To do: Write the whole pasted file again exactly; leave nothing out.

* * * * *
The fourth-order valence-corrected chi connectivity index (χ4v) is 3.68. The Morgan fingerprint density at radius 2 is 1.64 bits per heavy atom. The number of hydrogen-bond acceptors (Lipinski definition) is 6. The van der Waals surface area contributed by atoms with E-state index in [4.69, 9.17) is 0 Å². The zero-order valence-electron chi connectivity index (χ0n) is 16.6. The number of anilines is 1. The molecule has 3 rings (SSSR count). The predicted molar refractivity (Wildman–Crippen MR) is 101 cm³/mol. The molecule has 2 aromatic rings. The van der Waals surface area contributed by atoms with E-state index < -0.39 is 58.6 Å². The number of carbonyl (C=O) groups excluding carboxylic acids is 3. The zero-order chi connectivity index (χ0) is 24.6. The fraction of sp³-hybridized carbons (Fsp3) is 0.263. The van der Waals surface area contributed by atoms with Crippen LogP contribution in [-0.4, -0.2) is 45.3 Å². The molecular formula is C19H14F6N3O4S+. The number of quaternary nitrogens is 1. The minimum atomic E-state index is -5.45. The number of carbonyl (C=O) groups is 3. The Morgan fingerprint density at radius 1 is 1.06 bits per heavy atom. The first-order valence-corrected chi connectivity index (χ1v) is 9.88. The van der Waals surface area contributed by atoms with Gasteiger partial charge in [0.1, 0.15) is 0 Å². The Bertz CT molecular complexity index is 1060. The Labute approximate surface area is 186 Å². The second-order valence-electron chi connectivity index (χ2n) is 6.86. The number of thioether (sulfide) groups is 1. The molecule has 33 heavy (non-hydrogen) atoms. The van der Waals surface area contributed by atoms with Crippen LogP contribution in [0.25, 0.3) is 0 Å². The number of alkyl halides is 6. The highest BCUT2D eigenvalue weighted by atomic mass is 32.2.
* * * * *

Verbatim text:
The fourth-order valence-corrected chi connectivity index (χ4v) is 3.68. The Morgan fingerprint density at radius 2 is 1.64 bits per heavy atom. The number of hydrogen-bond acceptors (Lipinski definition) is 6. The van der Waals surface area contributed by atoms with E-state index in [4.69, 9.17) is 0 Å². The zero-order valence-electron chi connectivity index (χ0n) is 16.6. The number of anilines is 1. The molecule has 3 rings (SSSR count). The predicted molar refractivity (Wildman–Crippen MR) is 101 cm³/mol. The molecule has 2 aromatic rings. The van der Waals surface area contributed by atoms with E-state index < -0.39 is 58.6 Å². The number of carbonyl (C=O) groups excluding carboxylic acids is 3. The zero-order chi connectivity index (χ0) is 24.6. The fraction of sp³-hybridized carbons (Fsp3) is 0.263. The van der Waals surface area contributed by atoms with Crippen LogP contribution in [-0.4, -0.2) is 45.3 Å². The molecular formula is C19H14F6N3O4S+. The number of quaternary nitrogens is 1. The minimum atomic E-state index is -5.45. The number of carbonyl (C=O) groups is 3. The Morgan fingerprint density at radius 1 is 1.06 bits per heavy atom. The first-order valence-corrected chi connectivity index (χ1v) is 9.88. The van der Waals surface area contributed by atoms with Gasteiger partial charge in [0.1, 0.15) is 0 Å². The Bertz CT molecular complexity index is 1060. The Labute approximate surface area is 186 Å². The second-order valence-electron chi connectivity index (χ2n) is 6.86. The number of thioether (sulfide) groups is 1. The molecule has 33 heavy (non-hydrogen) atoms. The van der Waals surface area contributed by atoms with Crippen LogP contribution in [0.25, 0.3) is 0 Å². The number of alkyl halides is 6. The highest BCUT2D eigenvalue weighted by atomic mass is 32.2.